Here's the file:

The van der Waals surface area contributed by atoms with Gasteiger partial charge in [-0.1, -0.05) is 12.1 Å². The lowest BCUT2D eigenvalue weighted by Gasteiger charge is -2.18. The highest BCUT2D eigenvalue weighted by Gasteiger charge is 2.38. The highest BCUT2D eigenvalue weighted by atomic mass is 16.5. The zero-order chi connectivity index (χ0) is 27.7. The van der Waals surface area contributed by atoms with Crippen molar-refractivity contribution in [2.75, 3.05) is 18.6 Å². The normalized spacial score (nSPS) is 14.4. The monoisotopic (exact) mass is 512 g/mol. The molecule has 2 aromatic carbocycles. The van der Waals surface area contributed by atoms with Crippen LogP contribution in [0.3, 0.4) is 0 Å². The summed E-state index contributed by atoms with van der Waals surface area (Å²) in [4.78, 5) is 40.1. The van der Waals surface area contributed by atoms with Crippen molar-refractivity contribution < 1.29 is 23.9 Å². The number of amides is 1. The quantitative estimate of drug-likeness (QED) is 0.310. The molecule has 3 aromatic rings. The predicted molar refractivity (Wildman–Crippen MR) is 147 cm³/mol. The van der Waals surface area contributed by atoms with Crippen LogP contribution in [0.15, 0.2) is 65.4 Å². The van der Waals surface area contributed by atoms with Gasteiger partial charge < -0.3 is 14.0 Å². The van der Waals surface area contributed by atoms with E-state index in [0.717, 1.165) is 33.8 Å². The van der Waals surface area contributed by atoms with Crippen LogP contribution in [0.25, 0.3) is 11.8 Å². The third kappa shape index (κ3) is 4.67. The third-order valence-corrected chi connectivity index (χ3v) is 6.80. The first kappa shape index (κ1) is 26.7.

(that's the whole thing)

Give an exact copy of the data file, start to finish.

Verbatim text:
The van der Waals surface area contributed by atoms with Gasteiger partial charge in [-0.1, -0.05) is 12.1 Å². The lowest BCUT2D eigenvalue weighted by Gasteiger charge is -2.18. The highest BCUT2D eigenvalue weighted by Gasteiger charge is 2.38. The highest BCUT2D eigenvalue weighted by atomic mass is 16.5. The zero-order chi connectivity index (χ0) is 27.7. The van der Waals surface area contributed by atoms with Crippen molar-refractivity contribution in [2.75, 3.05) is 18.6 Å². The normalized spacial score (nSPS) is 14.4. The monoisotopic (exact) mass is 512 g/mol. The molecule has 2 aromatic carbocycles. The van der Waals surface area contributed by atoms with Crippen LogP contribution in [0.3, 0.4) is 0 Å². The summed E-state index contributed by atoms with van der Waals surface area (Å²) in [4.78, 5) is 40.1. The van der Waals surface area contributed by atoms with Crippen molar-refractivity contribution < 1.29 is 23.9 Å². The number of amides is 1. The quantitative estimate of drug-likeness (QED) is 0.310. The molecule has 3 aromatic rings. The predicted molar refractivity (Wildman–Crippen MR) is 147 cm³/mol. The van der Waals surface area contributed by atoms with Crippen LogP contribution in [0.15, 0.2) is 65.4 Å². The van der Waals surface area contributed by atoms with Gasteiger partial charge < -0.3 is 14.0 Å². The van der Waals surface area contributed by atoms with E-state index in [0.717, 1.165) is 33.8 Å². The van der Waals surface area contributed by atoms with Crippen LogP contribution in [0.25, 0.3) is 11.8 Å². The third kappa shape index (κ3) is 4.67. The third-order valence-corrected chi connectivity index (χ3v) is 6.80. The first kappa shape index (κ1) is 26.7.